There were quite a few first year seniors in the Games with varying degrees of expectation on their shoulders. Larisa Iordache was probably the youngster most was expected of, but injury meant that she was unable to show what she was really capable of and was unable to live up to expectations. Anastasia Grishina was another youngster we saw less of than we thought we would. Mistakes from her alongside dominant performances from her team mates meant that she did not make any of the finals. It was more of a success story for Kyla Ross and Rebecca Tunney though. While Kyla did not make any individual finals she was a key part of the USA team and you could tell that she was delighted with her performances in the team competitions - as were her team mates. Rebecca Tunney qualified to the all around finals (the youngest gymnast to do so) and finished a fantastic 13th.
We saw many gymnasts competing as specialists this games, the most notable ones being McKayla Maroney, Maria Paseka, He Kexin and Beth Tweddle. McKayla, Maria and He only competed on one apparatus each throughout the whole of the games, but to great success. All three of them took home apparatus medals, McKayla taking Silver on vault, Maria getting the Bronze on vault and He taking the bars Silver medal. Beth Tweddle competed on two apparatus, floor and bars. On floor she was first reserve for the final and on bars she won the Bronze medal. What I found interesting was that Beth was the only gymnast to win a medal, throughout the whole of the Games, who was not part of the top four nations of USA, Russia, Romania and China.
8) Home crowd support
It must have been an amazing experience being one of the GB gymnasts competing in the London Olympics. The support from the crowd was absolutely fantastic and must have helped the gymnasts in their performances. It was wonderful to hear such support for British gymnasts and there were times when I wondered if the girls would be able to hear their floor music over the cheers of the crowd!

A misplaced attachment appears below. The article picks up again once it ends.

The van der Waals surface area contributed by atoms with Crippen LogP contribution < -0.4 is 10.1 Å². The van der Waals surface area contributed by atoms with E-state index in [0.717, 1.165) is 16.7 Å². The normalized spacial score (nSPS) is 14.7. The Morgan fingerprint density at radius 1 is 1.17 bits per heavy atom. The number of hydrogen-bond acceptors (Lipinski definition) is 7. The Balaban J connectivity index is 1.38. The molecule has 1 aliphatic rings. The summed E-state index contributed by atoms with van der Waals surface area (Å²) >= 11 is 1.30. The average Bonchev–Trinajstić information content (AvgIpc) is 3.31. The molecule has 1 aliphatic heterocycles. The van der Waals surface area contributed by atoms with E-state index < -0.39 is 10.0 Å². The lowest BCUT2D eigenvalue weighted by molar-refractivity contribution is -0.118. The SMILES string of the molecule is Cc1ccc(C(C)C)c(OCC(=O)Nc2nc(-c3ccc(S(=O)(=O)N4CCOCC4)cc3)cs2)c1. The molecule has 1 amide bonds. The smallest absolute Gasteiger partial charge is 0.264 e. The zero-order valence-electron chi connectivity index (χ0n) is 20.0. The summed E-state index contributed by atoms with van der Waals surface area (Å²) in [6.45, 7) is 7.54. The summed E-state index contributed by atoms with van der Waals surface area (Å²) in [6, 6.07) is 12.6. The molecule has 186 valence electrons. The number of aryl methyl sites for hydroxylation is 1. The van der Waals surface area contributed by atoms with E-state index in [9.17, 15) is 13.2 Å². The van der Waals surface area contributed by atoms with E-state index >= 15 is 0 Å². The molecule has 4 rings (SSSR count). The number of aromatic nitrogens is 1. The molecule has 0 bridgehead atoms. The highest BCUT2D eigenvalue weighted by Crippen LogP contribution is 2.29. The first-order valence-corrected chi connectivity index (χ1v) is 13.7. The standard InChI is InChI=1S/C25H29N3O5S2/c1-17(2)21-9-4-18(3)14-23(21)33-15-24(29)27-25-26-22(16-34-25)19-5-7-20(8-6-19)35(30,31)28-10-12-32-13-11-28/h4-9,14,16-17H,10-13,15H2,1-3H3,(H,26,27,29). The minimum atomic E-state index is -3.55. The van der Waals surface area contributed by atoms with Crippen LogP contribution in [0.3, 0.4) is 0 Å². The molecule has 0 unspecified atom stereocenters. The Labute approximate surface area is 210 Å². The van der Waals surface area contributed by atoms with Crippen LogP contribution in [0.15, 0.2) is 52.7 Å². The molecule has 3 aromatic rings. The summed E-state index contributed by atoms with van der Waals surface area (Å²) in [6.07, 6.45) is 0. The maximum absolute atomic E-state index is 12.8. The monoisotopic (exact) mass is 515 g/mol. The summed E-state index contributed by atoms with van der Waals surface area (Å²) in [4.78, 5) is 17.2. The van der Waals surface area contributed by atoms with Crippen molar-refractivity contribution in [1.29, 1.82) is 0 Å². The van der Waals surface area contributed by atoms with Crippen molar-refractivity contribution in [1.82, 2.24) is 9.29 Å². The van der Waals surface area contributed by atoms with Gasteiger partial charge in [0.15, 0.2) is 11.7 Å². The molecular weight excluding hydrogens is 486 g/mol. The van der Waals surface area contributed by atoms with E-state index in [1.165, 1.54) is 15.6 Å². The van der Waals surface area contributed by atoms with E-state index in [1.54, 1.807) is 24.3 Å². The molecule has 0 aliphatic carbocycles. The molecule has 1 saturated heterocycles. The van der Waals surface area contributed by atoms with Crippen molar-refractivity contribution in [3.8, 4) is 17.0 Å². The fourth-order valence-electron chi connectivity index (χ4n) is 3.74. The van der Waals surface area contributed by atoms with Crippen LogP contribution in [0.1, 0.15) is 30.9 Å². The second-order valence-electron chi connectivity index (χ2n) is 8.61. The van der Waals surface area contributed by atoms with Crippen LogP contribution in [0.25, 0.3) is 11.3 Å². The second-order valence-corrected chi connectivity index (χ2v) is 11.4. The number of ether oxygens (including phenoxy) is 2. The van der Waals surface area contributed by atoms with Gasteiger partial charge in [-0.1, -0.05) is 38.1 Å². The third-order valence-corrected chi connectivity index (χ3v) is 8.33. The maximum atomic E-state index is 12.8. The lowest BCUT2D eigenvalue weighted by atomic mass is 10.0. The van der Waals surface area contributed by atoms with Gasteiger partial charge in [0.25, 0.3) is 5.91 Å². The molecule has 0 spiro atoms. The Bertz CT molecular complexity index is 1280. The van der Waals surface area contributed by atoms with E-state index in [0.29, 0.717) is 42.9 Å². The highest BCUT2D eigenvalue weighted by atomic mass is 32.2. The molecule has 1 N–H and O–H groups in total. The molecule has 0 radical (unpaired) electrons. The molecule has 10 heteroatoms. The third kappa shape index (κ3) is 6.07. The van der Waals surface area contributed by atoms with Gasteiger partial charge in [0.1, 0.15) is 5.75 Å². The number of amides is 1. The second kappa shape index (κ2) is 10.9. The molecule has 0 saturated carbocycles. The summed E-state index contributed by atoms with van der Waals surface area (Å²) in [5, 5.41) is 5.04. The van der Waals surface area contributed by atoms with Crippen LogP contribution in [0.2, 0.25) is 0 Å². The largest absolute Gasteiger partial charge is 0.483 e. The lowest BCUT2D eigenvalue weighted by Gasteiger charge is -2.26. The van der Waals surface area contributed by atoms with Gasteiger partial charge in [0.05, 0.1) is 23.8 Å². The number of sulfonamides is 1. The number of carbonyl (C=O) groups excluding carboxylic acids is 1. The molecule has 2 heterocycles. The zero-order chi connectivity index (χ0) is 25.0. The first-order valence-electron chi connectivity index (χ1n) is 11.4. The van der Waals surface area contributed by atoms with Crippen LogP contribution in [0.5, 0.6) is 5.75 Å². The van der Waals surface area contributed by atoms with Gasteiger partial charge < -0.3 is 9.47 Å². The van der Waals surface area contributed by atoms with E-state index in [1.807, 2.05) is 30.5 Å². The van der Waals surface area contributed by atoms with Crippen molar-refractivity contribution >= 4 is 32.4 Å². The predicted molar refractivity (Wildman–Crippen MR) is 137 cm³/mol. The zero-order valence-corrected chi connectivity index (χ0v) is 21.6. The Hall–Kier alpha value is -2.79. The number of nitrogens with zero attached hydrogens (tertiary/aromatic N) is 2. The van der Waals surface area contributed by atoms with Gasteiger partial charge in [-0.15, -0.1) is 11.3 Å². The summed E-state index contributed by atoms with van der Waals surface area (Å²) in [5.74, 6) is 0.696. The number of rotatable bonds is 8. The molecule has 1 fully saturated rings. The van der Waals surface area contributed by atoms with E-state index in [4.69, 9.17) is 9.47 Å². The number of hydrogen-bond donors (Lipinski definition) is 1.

So much is said about the greatness of the gymnasts that the coaches can often get overlooked. These people put in the most amazing effort to help their gymnasts achieve their best, keeping them calm when things are going well and keeping them going when things are not. None of these gymnasts could be where they are today without their coaches and I believe they deserve to be recognised and celebrated.
Always a controversial issue, I have to say I was very impressed by the majority of the leotards worn at these Olympics. Team leotards generally reflected their country's colours but were relatively simple rather than overbearing and distracting. There were some very questionable leotards in some of the finals however, but I will leave those for another day . . .
If there was a theme for the London 2012 gymnastics competitions it would have to be "Glitter". It is a long time since I have seen so much sparkle in one place! Honestly though, I have to admit that I liked it. The sparkle on the leotards and the glitter in the hair all combined to make the competition even more dazzling.
12) Expect the unexpected
"Glitter" may have been the theme for London 2012 but the motto has to be "Expect the unexpected". Would you have believed me if I told you even just a few months ago that Jordyn Wieber and Yao Jinnan would not qualify to the all around, McKayla Maroney would take Silver not Gold on vault, Larisa Iordache would finish the all around down in 9th or Giulia Steingruber would not be in the vault final? London 2012 has shown that absolutely anything can happen in gymnastics!